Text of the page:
GREAT FALLS - Officials on the Blackfeet Indian Reservation are partnering with a Denver-based company in looking for oil on reservation lands along the Rocky Mountain Front.
Anschutz Exploration Corp. is putting up the money for the exploration. The tribe's investment is covered by putting up the land for exploration wells, said tribal Chairman Willie Sharp Jr.
If the sites show potential, Anschutz plans to use directional drilling to better access potential oil reserves.
Last Wednesday, Anschutz crews wrapped up work on a site about three miles east of East Glacier. Work was scheduled to begin on Friday at a second site, about 33 miles north of Browning.
Site manager Ken Clare says the cores look good, but it could be weeks before they know if they found substantial oil reserves.
Jim Halvorson, a petroleum geologist with the Montana Board of Oil and Gas, said Anschutz plans to drill about 7,000 vertical feet into the two areas on the Front, and then horizontally about 11,500 feet. That method is being used because it makes it possible to drain more of a reservoir's oil from a single location.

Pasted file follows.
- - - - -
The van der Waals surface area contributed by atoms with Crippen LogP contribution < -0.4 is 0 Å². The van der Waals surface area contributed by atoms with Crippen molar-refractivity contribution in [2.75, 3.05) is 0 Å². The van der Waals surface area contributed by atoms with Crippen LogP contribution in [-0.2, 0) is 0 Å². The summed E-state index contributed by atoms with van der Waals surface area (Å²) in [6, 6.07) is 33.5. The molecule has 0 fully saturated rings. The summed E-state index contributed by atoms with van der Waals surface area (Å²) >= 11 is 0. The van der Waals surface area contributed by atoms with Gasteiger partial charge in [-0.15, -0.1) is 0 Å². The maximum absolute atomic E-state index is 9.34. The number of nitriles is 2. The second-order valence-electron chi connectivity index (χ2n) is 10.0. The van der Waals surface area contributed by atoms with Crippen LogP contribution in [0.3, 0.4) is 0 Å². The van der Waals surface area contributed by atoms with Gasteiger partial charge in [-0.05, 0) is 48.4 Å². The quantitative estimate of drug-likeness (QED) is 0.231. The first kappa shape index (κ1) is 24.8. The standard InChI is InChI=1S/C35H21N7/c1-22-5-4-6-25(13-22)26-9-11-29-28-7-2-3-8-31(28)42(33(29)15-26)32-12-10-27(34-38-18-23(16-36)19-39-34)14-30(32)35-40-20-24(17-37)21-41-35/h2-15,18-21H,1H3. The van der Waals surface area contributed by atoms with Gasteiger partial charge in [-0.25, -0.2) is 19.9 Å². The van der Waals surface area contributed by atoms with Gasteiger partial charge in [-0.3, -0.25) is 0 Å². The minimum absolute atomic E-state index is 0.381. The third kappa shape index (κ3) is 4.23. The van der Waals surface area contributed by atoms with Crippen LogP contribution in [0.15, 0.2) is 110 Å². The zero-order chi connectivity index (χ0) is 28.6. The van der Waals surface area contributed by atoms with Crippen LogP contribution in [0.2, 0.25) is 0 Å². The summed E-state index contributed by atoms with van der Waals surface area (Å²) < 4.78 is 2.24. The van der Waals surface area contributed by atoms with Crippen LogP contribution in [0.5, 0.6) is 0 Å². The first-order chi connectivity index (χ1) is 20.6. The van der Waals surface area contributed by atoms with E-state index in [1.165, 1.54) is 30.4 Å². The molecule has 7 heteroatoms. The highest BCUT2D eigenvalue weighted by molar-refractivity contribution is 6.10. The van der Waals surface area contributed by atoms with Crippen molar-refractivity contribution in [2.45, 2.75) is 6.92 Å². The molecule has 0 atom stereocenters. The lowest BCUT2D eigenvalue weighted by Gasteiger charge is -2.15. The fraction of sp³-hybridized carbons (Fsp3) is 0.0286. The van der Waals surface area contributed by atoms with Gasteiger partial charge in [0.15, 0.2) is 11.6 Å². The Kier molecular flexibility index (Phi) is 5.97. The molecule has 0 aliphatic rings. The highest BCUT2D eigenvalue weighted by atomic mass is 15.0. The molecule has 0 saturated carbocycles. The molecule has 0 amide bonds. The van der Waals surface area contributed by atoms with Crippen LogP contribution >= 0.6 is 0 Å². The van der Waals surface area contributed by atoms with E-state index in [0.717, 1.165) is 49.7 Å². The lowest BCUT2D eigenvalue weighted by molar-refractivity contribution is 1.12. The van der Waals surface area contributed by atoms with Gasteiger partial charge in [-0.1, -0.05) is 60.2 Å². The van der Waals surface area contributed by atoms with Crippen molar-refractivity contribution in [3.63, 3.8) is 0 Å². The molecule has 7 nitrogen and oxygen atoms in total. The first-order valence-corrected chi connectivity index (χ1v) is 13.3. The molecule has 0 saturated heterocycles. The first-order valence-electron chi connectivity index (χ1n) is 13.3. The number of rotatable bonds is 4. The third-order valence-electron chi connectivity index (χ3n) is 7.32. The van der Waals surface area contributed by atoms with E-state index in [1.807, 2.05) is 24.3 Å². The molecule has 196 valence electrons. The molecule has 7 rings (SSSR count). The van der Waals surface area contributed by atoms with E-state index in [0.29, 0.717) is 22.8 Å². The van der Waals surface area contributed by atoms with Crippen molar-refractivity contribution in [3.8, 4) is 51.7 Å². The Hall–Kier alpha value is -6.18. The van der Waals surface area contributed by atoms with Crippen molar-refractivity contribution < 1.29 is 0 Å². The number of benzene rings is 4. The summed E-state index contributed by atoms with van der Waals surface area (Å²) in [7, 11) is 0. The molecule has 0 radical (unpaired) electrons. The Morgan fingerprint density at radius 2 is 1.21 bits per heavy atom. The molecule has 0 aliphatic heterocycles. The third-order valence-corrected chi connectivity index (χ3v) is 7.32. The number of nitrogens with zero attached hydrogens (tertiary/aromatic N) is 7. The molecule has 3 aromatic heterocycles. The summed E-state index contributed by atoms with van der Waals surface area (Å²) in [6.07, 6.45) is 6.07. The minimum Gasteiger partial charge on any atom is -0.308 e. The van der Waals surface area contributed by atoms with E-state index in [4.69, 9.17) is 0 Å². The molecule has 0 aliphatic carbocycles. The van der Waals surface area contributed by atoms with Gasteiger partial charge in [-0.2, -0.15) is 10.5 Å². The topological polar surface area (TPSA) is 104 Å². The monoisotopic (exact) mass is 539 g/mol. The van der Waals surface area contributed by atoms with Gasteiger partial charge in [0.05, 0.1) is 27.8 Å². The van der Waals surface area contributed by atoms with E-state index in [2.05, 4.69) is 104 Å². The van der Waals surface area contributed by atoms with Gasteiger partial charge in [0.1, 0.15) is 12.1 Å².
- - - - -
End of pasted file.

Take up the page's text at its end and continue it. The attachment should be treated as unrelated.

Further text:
It's not known how much of an impact the exploration could have on wildlife along the Front and in Glacier National Park.
Environmental groups have argued drilling on the front should be banned to protect wildlife habitat, but officials in Browning say the project has the potential to change life economically for tribal members and reservation land owners.
"What about the Indians? Talk about an endangered species," said Ron Crossguns of the BIA's Oil and Gas Division.